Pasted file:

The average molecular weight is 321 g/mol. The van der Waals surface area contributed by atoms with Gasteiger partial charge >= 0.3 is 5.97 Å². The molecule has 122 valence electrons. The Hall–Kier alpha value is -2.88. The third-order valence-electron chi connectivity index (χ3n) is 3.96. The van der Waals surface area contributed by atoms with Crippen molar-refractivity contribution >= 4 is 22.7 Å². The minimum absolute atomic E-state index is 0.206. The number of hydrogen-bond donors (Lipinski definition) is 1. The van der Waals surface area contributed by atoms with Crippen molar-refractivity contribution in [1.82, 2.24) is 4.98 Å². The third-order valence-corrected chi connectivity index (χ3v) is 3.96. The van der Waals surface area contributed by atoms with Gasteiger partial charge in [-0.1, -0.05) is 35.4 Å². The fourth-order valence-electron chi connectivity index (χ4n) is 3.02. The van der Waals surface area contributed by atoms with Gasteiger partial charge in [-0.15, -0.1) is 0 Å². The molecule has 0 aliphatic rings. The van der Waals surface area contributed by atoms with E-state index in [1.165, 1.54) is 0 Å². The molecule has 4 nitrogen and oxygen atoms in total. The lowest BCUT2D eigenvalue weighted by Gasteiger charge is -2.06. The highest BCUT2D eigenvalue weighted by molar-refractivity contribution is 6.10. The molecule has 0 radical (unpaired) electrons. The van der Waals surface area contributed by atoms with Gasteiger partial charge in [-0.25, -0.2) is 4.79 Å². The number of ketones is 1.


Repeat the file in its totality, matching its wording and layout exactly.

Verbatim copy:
The average molecular weight is 321 g/mol. The van der Waals surface area contributed by atoms with Gasteiger partial charge >= 0.3 is 5.97 Å². The molecule has 122 valence electrons. The Hall–Kier alpha value is -2.88. The third-order valence-electron chi connectivity index (χ3n) is 3.96. The van der Waals surface area contributed by atoms with Crippen molar-refractivity contribution >= 4 is 22.7 Å². The minimum absolute atomic E-state index is 0.206. The number of hydrogen-bond donors (Lipinski definition) is 1. The van der Waals surface area contributed by atoms with Crippen molar-refractivity contribution in [1.82, 2.24) is 4.98 Å². The third-order valence-corrected chi connectivity index (χ3v) is 3.96. The van der Waals surface area contributed by atoms with Gasteiger partial charge in [-0.1, -0.05) is 35.4 Å². The fourth-order valence-electron chi connectivity index (χ4n) is 3.02. The van der Waals surface area contributed by atoms with Gasteiger partial charge in [-0.15, -0.1) is 0 Å². The molecule has 0 aliphatic rings. The van der Waals surface area contributed by atoms with E-state index in [1.165, 1.54) is 0 Å². The molecule has 4 nitrogen and oxygen atoms in total. The lowest BCUT2D eigenvalue weighted by Gasteiger charge is -2.06. The highest BCUT2D eigenvalue weighted by molar-refractivity contribution is 6.10. The molecule has 0 radical (unpaired) electrons. The van der Waals surface area contributed by atoms with Gasteiger partial charge in [-0.25, -0.2) is 4.79 Å². The number of ketones is 1.